What you need to know:
- Mr Museveni who has previously underlined that life be prioritized over anything else will have to balance risks while declaring a return to restrictions in an over Shs65 trillion public debt-burdened country.
- Uganda's Covid-19 battle that was initially hit by cash theft scandals involving government officials is now dared by fake news, diminishing medical supplies, growing conspiracy theories on Covid-19 origins and vaccine impacts.
A recent surge in Covid-19 cases will Sunday night glue over 15milllion Ugandans to media outlets as president Museveni announces the way forward in Uganda's quest to contain the pandemic.
“I will address the country today on the resolutions and measures passed by the National Task Force on Covid-19. Tune in to the different radio and TV stations across the country starting at 8:00pm to follow the address,” Mr Museveni tweeted Sunday.
A source at the Wednesday meeting on Covid-19 mitigation said "an absolute lockdown was deliberated as an option far from consideration with the FY2021/22 budget in sight."
Mr Museveni who said Friday that Uganda was entering a new wave ‘‘with a wider spectrum of dangerous new variants’’ is expected to issue several measures warranting amplified enforcement of Covid-19 SOPs.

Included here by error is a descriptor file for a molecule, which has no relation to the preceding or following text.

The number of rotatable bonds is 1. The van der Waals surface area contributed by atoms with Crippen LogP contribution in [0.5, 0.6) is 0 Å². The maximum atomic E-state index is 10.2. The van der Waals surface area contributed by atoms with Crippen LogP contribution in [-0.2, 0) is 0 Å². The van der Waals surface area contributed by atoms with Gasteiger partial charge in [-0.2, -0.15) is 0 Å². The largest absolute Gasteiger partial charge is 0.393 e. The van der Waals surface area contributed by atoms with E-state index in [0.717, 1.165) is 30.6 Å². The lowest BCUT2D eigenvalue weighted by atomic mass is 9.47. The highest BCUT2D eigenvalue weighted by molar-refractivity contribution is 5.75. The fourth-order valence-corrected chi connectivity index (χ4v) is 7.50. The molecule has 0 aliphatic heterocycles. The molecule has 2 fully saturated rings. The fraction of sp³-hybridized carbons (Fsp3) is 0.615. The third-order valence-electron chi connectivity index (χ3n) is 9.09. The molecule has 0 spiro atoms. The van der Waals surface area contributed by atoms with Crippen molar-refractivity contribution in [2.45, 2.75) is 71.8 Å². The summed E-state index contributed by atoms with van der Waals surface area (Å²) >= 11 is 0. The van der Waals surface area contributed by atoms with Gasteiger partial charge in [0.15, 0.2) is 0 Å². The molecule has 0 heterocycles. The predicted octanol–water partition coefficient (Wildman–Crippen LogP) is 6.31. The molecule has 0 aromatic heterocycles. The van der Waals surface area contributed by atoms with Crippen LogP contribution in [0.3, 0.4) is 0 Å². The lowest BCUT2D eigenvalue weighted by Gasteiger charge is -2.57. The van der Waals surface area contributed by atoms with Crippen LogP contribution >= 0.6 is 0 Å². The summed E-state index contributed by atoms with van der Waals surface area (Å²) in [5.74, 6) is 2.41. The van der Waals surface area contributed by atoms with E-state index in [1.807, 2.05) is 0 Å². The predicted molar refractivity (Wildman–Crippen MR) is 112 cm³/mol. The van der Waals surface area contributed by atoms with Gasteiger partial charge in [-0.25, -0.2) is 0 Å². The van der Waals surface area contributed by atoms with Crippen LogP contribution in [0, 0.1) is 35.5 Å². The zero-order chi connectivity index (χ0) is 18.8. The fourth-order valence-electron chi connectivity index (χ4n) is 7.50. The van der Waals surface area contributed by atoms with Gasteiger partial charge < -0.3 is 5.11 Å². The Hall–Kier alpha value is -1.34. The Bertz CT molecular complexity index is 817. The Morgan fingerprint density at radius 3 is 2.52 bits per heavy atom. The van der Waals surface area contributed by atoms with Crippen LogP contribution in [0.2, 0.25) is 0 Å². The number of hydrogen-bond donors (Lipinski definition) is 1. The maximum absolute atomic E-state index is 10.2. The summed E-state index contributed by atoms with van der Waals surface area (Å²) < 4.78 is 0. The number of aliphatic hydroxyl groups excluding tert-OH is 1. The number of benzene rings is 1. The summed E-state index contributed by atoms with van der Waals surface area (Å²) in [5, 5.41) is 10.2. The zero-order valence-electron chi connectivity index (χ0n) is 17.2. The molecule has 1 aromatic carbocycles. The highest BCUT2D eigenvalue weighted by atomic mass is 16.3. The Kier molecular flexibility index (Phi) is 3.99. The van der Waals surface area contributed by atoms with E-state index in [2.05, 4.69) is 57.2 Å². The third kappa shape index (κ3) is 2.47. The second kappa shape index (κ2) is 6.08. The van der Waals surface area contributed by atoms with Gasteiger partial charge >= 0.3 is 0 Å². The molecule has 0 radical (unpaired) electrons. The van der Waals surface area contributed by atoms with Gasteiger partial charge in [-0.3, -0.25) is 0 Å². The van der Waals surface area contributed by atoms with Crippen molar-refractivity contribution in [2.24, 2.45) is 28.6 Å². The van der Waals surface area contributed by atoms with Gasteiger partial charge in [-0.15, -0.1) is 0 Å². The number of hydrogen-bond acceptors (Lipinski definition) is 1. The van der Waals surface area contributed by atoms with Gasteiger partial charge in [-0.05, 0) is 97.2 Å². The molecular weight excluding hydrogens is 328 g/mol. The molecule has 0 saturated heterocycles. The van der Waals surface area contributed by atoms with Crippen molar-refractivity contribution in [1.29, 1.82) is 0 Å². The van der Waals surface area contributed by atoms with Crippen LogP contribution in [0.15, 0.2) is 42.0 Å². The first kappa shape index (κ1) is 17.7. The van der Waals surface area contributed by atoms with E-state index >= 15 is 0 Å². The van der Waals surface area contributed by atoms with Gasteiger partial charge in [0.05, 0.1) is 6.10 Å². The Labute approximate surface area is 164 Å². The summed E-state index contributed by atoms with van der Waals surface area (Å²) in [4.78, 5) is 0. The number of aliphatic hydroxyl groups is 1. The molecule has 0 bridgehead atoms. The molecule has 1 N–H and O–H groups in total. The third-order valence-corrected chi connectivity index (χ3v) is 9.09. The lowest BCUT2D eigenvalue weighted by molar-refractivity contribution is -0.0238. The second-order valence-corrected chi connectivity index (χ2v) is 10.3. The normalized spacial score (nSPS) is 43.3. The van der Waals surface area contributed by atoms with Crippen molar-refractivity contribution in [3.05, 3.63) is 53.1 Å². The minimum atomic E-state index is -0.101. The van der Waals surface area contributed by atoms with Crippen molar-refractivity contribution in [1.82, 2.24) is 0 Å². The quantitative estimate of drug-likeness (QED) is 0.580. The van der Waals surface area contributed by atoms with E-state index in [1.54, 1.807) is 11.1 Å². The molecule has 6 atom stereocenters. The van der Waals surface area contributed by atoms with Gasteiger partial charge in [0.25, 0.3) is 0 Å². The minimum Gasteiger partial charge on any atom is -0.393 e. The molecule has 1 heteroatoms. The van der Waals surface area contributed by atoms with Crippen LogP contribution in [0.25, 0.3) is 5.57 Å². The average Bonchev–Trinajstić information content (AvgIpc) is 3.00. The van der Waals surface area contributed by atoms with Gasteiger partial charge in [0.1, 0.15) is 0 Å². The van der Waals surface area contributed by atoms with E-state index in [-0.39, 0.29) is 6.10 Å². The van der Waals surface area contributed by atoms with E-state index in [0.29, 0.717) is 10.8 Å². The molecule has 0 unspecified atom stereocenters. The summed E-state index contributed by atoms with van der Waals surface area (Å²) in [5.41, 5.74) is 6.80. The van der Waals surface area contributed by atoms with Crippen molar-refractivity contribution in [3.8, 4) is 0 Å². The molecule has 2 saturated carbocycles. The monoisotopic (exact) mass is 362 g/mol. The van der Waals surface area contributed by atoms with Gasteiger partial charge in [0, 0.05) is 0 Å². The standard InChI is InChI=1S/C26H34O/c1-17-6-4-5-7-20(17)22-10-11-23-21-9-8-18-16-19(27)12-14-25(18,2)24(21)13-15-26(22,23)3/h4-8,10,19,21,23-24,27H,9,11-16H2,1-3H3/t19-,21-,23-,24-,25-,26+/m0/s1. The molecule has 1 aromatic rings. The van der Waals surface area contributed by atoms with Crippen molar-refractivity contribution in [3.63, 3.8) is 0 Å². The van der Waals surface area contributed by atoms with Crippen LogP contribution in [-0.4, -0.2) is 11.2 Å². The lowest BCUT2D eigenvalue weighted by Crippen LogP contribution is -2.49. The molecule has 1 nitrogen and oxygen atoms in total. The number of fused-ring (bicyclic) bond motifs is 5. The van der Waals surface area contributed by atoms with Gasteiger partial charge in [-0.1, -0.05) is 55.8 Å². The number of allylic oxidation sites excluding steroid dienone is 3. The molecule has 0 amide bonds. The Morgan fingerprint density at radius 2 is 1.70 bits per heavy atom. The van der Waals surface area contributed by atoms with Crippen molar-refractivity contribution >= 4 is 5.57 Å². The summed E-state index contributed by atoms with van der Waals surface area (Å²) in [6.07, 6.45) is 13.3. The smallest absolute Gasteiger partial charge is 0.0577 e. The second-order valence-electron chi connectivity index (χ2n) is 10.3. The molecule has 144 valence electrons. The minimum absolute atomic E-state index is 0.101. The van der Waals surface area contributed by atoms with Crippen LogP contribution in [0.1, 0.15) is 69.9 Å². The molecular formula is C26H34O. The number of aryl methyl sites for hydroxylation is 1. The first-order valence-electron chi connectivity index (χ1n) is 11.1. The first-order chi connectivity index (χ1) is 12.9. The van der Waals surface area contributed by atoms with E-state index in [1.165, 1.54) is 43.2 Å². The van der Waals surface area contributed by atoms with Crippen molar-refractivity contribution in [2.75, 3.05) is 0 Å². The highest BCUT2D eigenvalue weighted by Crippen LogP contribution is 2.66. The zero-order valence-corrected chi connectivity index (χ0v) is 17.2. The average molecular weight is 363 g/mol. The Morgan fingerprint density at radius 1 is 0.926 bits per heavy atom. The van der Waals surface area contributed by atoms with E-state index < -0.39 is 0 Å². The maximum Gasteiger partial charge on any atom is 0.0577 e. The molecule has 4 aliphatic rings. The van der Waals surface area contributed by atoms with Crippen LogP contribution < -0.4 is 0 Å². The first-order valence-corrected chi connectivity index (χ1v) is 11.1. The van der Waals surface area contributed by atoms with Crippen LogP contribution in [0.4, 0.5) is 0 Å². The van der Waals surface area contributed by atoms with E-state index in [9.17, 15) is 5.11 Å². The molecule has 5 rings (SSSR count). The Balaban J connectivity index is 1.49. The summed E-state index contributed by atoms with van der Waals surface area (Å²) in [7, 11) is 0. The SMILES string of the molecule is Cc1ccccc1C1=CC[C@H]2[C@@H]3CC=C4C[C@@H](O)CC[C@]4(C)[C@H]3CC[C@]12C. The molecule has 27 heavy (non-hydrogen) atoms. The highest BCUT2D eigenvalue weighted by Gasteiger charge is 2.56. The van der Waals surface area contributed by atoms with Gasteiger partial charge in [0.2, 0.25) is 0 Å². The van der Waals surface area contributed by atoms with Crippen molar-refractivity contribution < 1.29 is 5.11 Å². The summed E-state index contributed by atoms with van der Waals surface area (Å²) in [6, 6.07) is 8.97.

Marked with the nation’s own Covid-19 records-breaking statistics, the transmissibility of an imminent third wave that has already seen the country register nearly 4,000 cases in just four days presents the country with not many alternatives other than resorting to previous methods aimed at combating the virus.
The president says, ‘‘If it had not been for Coronavirus, the economy was projected to grow by 6.2% in FY2020/21’’ but that target drooped by about 3%.
Speaking while in isolation but on path to joining over 47,700 recovered patients in Uganda, Mr Andrew Aliguma, 25, says he concurs with restrictions but not a total lockdown.
‘‘The economy needs to be open. A lockdown would deepen the gap between the rich and poor as well as affect demand and supply chains,’’ he said.
Mr Museveni who has previously underlined that life be prioritized over anything else will have to balance risks while declaring a return to restrictions in an over Shs65 trillion public debt-burdened country.
Some citizens asked whether they'd comply with restrictions said:
‘‘This new wave is serious. The other day my friend was buried. I have several colleagues at work that are sick. We’ve been told to work from home. We have no choice but to obey,’’ Gift Kusasira, 31, said.
For City banker Amandah Kahinju, Covid-19 is here to stay like other renowned epidemics.
‘‘Even if they locked down metro and hard hit places, people roaming elsewhere would spread the disease. Corona is very real but just like AIDS and Ebola, it’s not going soon. We just have to be careful,’’ she said.
Uganda's Covid-19 battle that was initially hit by cash theft scandals involving government officials is now dared by fake news, diminishing medical supplies, and then growing conspiracy theories on Covid-19 origins and vaccine impacts.
Godwin Japheth Walakira, a 21 year-old student insists that he’d defy restrictions ‘‘because government officials just want to reap money from the situation.’’
Mr Museveni’s prime time address comes at a time when the viciousness of the viral disease has cumulatively soared Uganda’s case tally to 51, 676 with 374 fatalities with nearly 750, 000 vaccinated people in a 41 million people- state, since the March 2020 outbreak was confirmed.